Most of the bands featured in Heather Whinna and Vickie Hunter's documentary sound like particular secular bands, just with special lyrics. The ones escaping this marketing pigeonholing tend to do so by sounding so generic that they can't be ascribed a particularized label. That strategy was employed by Stryper during the metal heyday, obtaining secular acceptance by sounding blandly like the genre, rather than the Christian-Iron Maiden or -Van Halen. 


The fundamental problem with Christian rock is that, rather than build on an authentically religious tradition of struggle, it's made to serve two masters: mass culture and fundamentalism. It fails both because it has no soul, no aesthetic inner life, being entirely outwardly directed. Like a modern ad, it tells you no more than what you already bring to the table. On the one hand, it's designed to appeal to the "secular audience" (i.e., the largely Christian audience in the U.S. -- if the census is any indication -- that aren't Christian enough for the extremists). Here the connotation is that Evangelicals are just like you (evidently just as bland as you), and after conversion you can keep on liking the same stuff that you liked in your heathen days. This message is doomed to fail, I suspect, because it's saying there is no essential change in who you are when coming over to their side, so why bother? On the other hand, the music is designed to appeal to the "Christian audience" (i.e., those teens raised with a severe pop cultural immune-deficiency order) who really like music, but live in fear of its not serving God, only itself -- in a word, idolatry. By giving the fundamentalist youth what they want, the ability to rock, while only reinforcing their cultural seclusion, the music is depleted of its potential aesthetic-objective vitality, instead serving as agitprop. In making rock music easily consumable, the dialectic between beliefs and the world is cut short. The religiously conservative audience doesn't have to struggle with popular art any more, because it's now being made with only one message in mind: buy Christian. With the Christian rock scene, the religion has become just as much of a commodity as the music that it copies, easily consumable in one's leisure time.


out today...7/1...mad men...swingtown...

Posted by Brad Schelden, July 4, 2008 03:41pm | Post a Comment
There have been so many new albums out in the last couple months, and we have some really exciting things to look forward to as well -- new albums from Ratatat and Beck next week, and a new box set from Yaz next week as well, which I will most likely be talking about. Yaz is also playing in Los Angeles next week and you know that I will of course be there. I have never seen them before and I am sure that this will be my only chance. There is also this new album next week from Kevin Shields of My Bloody Valentine and Patti Smith! I am very curious. Not exactly two people that I would expect to work together, but I love them both! Should be interesting. July 22nd is the date that the Dead Can Dance reissues finally come out. It breaks my heart a little bit that those albums have not been in print for a little while. I imagine some young kid coming into the store, trying to explore the world of Dead Can Dance and only finding the greatest hits sort of collection. Luckily, we have the used CDs in the meantime. I can't imagine my life without these Dead Can Dance albums and am happy to know they will soon be joining us again in record store land. There is a new Faint album on August 5th as well as the solo debut from Conor Oberst from Bright Eyes, but this week there is really nothing out in the land of music. At least nothing for me. There are new albums from G-Unit, J*Davey, Alkaline Trio, Deltron 3030, and Earlimart, but they are not exactly the albums that get me excited. It has been a while since there has been a week like this, but I guess it is bound to happen every once in a while, so I am forced to move my attention to DVDs-- and there is one excellent TV show out on DVD this week that I absolutely love. If you have not seen Mad Men yet, now is the time!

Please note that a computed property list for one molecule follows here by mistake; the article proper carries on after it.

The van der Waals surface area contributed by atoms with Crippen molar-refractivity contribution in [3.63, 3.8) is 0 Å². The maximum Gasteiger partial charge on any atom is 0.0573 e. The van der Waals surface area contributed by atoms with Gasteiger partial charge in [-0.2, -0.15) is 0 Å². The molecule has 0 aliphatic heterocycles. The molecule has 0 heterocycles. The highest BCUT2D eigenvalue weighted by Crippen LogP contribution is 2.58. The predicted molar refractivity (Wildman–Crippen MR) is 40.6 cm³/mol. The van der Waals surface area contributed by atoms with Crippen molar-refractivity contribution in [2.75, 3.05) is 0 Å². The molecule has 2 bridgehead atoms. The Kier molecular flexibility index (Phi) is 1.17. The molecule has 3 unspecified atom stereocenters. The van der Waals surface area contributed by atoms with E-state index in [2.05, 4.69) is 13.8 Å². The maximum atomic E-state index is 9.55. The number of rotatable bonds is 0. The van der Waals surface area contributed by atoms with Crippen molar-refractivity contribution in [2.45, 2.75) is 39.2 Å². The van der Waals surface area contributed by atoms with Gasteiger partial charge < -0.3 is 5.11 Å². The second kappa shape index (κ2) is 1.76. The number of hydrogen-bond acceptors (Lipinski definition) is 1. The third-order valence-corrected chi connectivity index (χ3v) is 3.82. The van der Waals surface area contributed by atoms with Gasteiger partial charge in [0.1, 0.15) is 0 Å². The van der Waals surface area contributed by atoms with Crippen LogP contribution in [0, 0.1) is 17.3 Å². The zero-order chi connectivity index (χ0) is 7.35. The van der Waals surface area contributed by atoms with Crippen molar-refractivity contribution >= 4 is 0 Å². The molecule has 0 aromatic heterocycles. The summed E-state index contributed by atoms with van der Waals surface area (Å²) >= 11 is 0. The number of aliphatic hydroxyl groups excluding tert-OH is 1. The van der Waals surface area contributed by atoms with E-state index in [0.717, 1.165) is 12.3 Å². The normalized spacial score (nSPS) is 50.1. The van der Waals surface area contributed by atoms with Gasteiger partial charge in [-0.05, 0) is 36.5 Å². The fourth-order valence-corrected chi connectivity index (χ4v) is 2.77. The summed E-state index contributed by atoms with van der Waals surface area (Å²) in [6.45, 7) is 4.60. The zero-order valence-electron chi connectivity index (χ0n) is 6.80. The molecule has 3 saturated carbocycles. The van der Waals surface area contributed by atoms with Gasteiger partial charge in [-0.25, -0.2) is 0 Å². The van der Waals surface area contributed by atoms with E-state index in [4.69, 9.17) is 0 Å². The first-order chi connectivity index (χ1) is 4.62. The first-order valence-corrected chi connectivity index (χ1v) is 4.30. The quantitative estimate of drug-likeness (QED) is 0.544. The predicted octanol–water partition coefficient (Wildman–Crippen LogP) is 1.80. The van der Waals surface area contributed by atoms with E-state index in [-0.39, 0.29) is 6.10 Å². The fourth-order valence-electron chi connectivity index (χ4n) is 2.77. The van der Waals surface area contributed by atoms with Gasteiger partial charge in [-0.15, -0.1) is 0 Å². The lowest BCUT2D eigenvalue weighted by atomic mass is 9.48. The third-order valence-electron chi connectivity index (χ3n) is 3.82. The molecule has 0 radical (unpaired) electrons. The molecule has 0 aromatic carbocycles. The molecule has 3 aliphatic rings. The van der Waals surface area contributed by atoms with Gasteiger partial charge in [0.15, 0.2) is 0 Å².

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1960 WAS A MILLION YEARS AGO - ESPECIALLY WITH SMOKING

Posted by Billyjam, July 31, 2007 09:14am | Post a Comment

Last Thursday night I watched the second episode of Mad Men -- the engaging and very stylish new TV drama on (of all places) AMC about the business and home/family lives of young, upwardly mobile American ad men in the very beginning of the sixties. The show, which was created by former Sopranos * writer//producer Matthew Weiner, perfectly nails the whole style and feel of that era in American history when things were radically different from today, both socially and culturally. It was a time when everyone seemed to smoke cigarettes, often chain-smoke, and also happily knocked back cocktails during as well as after work every day. And did it sans any guilt or conscience whatsoever. Different times indeed!

As the show reminds us, it was time when people weren't all caught up in safety issues. A different time for sure when one didn't fuss with such silly distractions as putting on seat belts while driving. As last week's episode showed, neither mom nor her kids in the back of the car had seat belts on when she had a little crash. And speaking of mom, this was before the idea of women's rights was a common concept across America. Men were cads, or at least could act that way towards women. (Although you can tell in this well written script that their dominant ways will not go unchallenged by all women for too long.) As well as getting away with being cads, men also got all the good jobs. Women, it seems, were either wives who stayed home or else single women who became secretaries in offices like the Madison Avenue one in Mad Men where they're likely to be subjected to harassement -- except this was eons before the concept of sexual harassment really existed.